Rebekah Brooks and Les Hinton stepped down as Rupert Murdoch's CEO of News Corp.’s British operation and chief executive of Dow Jones, respectively, on Friday, after the ninth News Corp. employee was detained on suspicion of phone hacking.
Murdoch accepted Brooks' resignation Friday under suspicion that their paper News International hacked the phones of several people, including a murdered school girl. Hinton also stepped down Friday stating that "the pain caused to innocent people is unimaginable."
He continued, "That I was ignorant of what apparently happened is irrelevant, and in the circumstances I feel it is proper for me to resign from News Corp. and apologize to those hurt by the actions of News of the World," he said.
The outrage may now spread to America as the FBI investigates whether News Corp. sought to hack the phones of 9/11 victims.
But Rudy Giuliani, who was mayor of New York City at the time of the 9/11 attacks, asks the media to reserve their judgment of Murdoch, who is his personal friend as well as political supporter.
He chided the hackers involved saying, "They should have the common sense to know you cannot intercept telephone calls. That's a federal felony and a serious one in the United States, and I'm pretty darn sure it is pretty darn serious in England too."
However, he refused to abandon his friend, asking CNN's Candy Crowley to give Murdoch a chance.
"I think that just how high up it goes is a big question and one we shouldn't be jumping to conclusions about," he urged.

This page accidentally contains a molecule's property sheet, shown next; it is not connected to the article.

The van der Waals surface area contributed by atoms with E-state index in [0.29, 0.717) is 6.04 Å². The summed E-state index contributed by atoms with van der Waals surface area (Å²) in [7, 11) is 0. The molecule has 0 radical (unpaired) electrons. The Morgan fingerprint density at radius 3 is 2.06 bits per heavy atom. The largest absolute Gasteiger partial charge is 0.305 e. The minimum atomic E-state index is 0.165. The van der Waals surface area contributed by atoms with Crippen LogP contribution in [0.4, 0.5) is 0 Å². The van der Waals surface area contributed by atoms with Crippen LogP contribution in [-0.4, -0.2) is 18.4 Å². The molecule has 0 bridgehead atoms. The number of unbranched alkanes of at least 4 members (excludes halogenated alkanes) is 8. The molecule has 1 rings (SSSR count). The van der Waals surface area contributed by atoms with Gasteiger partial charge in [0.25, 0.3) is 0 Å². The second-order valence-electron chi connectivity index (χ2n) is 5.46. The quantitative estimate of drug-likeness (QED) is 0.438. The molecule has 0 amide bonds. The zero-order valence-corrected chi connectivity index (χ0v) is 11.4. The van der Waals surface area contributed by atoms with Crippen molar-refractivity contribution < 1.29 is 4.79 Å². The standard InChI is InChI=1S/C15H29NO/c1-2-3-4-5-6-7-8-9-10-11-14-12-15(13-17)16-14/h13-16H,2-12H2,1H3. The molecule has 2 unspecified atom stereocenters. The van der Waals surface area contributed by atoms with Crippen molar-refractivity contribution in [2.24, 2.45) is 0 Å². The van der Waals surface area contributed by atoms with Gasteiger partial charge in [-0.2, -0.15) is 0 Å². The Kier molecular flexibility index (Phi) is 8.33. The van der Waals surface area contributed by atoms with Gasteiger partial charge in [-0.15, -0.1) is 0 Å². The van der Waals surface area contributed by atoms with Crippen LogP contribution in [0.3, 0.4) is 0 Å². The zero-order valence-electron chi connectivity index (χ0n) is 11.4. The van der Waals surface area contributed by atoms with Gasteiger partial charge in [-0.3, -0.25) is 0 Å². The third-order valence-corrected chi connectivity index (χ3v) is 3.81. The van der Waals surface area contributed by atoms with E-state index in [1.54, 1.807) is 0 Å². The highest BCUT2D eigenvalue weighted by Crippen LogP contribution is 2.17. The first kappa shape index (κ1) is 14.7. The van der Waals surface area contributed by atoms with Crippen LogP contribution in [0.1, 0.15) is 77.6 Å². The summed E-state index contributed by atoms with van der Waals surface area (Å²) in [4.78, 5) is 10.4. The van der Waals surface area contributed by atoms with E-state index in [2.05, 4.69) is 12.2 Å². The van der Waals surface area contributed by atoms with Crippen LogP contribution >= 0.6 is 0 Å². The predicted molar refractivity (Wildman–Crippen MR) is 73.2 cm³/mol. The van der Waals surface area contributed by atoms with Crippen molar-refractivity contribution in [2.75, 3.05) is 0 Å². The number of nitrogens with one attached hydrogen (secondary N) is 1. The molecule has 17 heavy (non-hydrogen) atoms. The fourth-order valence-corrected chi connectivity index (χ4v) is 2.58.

One could attribute his statements to the $100,000 in lobbying fees News Corp. paid to Giuliani's law and lobbying firm.
However, the two are reportedly longtime friends.
Murdoch attended Giuliani's 2003 wedding. Murdoch also endorsed him in the 1993 mayoral race.
Giuliani remembers Murdoch as "a very honorable, honest man." He remarked, "This can't be something that he would have anything to do with."
Murdoch originally pinned the phone hacking on a rogue employee. However, several employees of News Corp.'s paper The News of the World have been pinned for hacking. The Sunday tabloid was shut down last week as allegation mounted. Its former executive editor, Neil Wallis, was detained Thursday, becoming the ninth person suspected of the crime.
Murdoch published an apology in British national newspapers.
The apology, which ran Saturday, reads, "We are sorry for the serious wrongdoing that occurred. We are deeply sorry for the hurt suffered by the individuals affected. We regret not acting faster to sort things out."
Murdoch also promised "further concrete steps to resolve these issues and make amends for the damage they have caused."
Giuliani said he has not spoken to Murdoch, but hopes to see him soon.
"I'll probably see him at some point in the next couple of days or week," he said. "I see him all the time at various functions."